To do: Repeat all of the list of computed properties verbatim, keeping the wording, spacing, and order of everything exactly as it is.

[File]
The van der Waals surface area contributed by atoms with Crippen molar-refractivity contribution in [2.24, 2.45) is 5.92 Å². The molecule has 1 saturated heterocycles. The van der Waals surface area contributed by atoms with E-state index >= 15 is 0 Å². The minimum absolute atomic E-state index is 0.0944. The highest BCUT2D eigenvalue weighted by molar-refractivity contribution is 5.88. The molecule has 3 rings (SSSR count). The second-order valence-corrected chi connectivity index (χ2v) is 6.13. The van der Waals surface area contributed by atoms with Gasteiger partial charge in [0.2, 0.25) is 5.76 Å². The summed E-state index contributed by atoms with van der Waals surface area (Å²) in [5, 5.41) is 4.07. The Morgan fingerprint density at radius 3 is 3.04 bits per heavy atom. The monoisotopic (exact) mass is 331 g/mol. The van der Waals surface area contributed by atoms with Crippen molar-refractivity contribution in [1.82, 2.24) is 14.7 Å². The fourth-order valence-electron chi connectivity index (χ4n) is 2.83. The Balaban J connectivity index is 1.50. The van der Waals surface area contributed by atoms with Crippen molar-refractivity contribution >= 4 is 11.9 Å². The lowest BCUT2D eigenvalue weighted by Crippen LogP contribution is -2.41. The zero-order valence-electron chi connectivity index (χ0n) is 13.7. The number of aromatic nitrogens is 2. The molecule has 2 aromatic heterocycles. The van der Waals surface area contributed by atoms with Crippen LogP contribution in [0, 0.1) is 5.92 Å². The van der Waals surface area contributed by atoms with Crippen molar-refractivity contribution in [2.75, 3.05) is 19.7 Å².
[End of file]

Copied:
The van der Waals surface area contributed by atoms with Crippen molar-refractivity contribution in [2.24, 2.45) is 5.92 Å². The molecule has 1 saturated heterocycles. The van der Waals surface area contributed by atoms with E-state index >= 15 is 0 Å². The minimum absolute atomic E-state index is 0.0944. The highest BCUT2D eigenvalue weighted by molar-refractivity contribution is 5.88. The molecule has 3 rings (SSSR count). The second-order valence-corrected chi connectivity index (χ2v) is 6.13. The van der Waals surface area contributed by atoms with Gasteiger partial charge in [0.2, 0.25) is 5.76 Å². The summed E-state index contributed by atoms with van der Waals surface area (Å²) in [5, 5.41) is 4.07. The Morgan fingerprint density at radius 3 is 3.04 bits per heavy atom. The monoisotopic (exact) mass is 331 g/mol. The van der Waals surface area contributed by atoms with Crippen molar-refractivity contribution in [1.82, 2.24) is 14.7 Å². The fourth-order valence-electron chi connectivity index (χ4n) is 2.83. The Balaban J connectivity index is 1.50. The van der Waals surface area contributed by atoms with Crippen molar-refractivity contribution >= 4 is 11.9 Å². The lowest BCUT2D eigenvalue weighted by Crippen LogP contribution is -2.41. The zero-order valence-electron chi connectivity index (χ0n) is 13.7. The number of aromatic nitrogens is 2. The molecule has 2 aromatic heterocycles. The van der Waals surface area contributed by atoms with Crippen LogP contribution in [0, 0.1) is 5.92 Å². The van der Waals surface area contributed by atoms with Crippen molar-refractivity contribution in [2.75, 3.05) is 19.7 Å².